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National consumer credit laws, financial exclusion and interest rate caps : The case for diversity within a centralised framework

By Nicola Howell

Abstract

Australia is going through a major reform of consumer credit regulation, with the implementation of a proposal to transfer regulatory responsibility from the State and Territory Governments to the Commonwealth Government. While the broad policy approach is supported, the reform process has missed a significant opportunity to engage directly with issues of financial exclusion and with the potential role of regulation to reduce financial exclusion. The imposition of an interest rate cap can limit the impact of financial exclusion. However, the future of the existing interest rate caps is uncertain, given the diversity of approaches, and the heated debate that surrounds this issue. In the absence of support for regulatory initiatives to increase the availability of low cost, small loans, permitting regulatory diversity on this issue of interest rate caps, within an otherwise centralised regulatory framework., can minimise the impact of financial exclusion on consumers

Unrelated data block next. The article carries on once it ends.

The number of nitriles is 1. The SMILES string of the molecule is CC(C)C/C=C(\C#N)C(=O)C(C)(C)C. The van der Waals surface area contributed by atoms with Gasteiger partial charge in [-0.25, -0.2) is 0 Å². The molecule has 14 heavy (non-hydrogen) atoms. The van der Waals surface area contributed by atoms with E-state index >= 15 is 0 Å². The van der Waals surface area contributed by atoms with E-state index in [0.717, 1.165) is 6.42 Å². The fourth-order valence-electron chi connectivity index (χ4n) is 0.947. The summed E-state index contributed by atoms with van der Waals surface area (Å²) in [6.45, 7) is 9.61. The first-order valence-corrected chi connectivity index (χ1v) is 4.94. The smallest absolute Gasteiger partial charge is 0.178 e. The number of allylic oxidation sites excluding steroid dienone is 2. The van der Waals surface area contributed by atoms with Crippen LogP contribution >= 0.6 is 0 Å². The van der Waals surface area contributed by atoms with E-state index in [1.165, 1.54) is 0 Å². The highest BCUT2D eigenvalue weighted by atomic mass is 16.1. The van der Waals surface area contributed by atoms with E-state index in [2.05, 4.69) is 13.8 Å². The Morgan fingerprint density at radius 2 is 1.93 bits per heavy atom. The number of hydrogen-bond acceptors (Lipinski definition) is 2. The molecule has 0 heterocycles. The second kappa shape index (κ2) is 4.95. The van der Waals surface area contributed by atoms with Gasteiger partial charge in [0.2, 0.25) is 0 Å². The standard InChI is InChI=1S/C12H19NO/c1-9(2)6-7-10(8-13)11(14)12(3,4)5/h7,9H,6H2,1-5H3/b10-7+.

Topics: 180199 Law not elsewhere classified, 180105 Commercial and Contract Law, consumer credit, financial exclusion, interest rate caps, payday loans, uniform laws
Publisher: LexisNexis
Year: 2009
OAI identifier: oai:eprints.qut.edu.au:28672

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